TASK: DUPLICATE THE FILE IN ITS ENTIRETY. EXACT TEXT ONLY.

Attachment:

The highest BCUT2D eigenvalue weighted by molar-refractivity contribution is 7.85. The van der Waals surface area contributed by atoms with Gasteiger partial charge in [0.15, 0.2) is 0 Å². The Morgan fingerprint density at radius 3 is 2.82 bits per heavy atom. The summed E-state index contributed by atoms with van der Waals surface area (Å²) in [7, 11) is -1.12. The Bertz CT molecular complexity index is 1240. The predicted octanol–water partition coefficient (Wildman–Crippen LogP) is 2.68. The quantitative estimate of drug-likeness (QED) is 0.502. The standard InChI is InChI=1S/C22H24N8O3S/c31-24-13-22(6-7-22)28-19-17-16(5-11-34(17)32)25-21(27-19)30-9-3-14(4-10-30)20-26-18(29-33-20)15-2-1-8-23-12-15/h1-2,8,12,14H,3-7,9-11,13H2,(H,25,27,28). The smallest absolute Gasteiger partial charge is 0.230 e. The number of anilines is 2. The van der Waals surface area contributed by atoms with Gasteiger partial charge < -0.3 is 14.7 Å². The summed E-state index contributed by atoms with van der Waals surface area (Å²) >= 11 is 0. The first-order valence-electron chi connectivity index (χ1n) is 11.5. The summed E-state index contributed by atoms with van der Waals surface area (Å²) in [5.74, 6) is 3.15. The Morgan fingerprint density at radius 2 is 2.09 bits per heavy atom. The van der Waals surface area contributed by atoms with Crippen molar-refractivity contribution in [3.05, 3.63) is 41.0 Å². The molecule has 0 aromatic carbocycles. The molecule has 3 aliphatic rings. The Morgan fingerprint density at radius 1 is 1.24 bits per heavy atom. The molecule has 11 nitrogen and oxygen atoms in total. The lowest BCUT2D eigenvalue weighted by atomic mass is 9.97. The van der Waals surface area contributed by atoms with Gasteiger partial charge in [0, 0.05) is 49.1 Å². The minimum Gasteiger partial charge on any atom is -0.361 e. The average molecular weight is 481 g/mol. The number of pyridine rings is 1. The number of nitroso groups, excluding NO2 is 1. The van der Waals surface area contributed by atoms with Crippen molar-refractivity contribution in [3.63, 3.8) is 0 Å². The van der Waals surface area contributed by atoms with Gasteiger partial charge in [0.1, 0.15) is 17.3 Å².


The highest BCUT2D eigenvalue weighted by molar-refractivity contribution is 7.85. The van der Waals surface area contributed by atoms with Gasteiger partial charge in [0.15, 0.2) is 0 Å². The Morgan fingerprint density at radius 3 is 2.82 bits per heavy atom. The summed E-state index contributed by atoms with van der Waals surface area (Å²) in [7, 11) is -1.12. The Bertz CT molecular complexity index is 1240. The predicted octanol–water partition coefficient (Wildman–Crippen LogP) is 2.68. The quantitative estimate of drug-likeness (QED) is 0.502. The standard InChI is InChI=1S/C22H24N8O3S/c31-24-13-22(6-7-22)28-19-17-16(5-11-34(17)32)25-21(27-19)30-9-3-14(4-10-30)20-26-18(29-33-20)15-2-1-8-23-12-15/h1-2,8,12,14H,3-7,9-11,13H2,(H,25,27,28). The smallest absolute Gasteiger partial charge is 0.230 e. The number of anilines is 2. The van der Waals surface area contributed by atoms with Gasteiger partial charge < -0.3 is 14.7 Å². The summed E-state index contributed by atoms with van der Waals surface area (Å²) >= 11 is 0. The first-order valence-electron chi connectivity index (χ1n) is 11.5. The summed E-state index contributed by atoms with van der Waals surface area (Å²) in [5.74, 6) is 3.15. The Morgan fingerprint density at radius 2 is 2.09 bits per heavy atom. The van der Waals surface area contributed by atoms with Crippen molar-refractivity contribution in [3.05, 3.63) is 41.0 Å². The molecule has 0 aromatic carbocycles. The molecule has 3 aliphatic rings. The Morgan fingerprint density at radius 1 is 1.24 bits per heavy atom. The molecule has 11 nitrogen and oxygen atoms in total. The lowest BCUT2D eigenvalue weighted by atomic mass is 9.97. The van der Waals surface area contributed by atoms with Gasteiger partial charge in [0, 0.05) is 49.1 Å². The minimum Gasteiger partial charge on any atom is -0.361 e. The average molecular weight is 481 g/mol. The number of pyridine rings is 1. The number of nitroso groups, excluding NO2 is 1. The van der Waals surface area contributed by atoms with Crippen molar-refractivity contribution in [3.63, 3.8) is 0 Å². The van der Waals surface area contributed by atoms with Gasteiger partial charge in [0.1, 0.15) is 17.3 Å².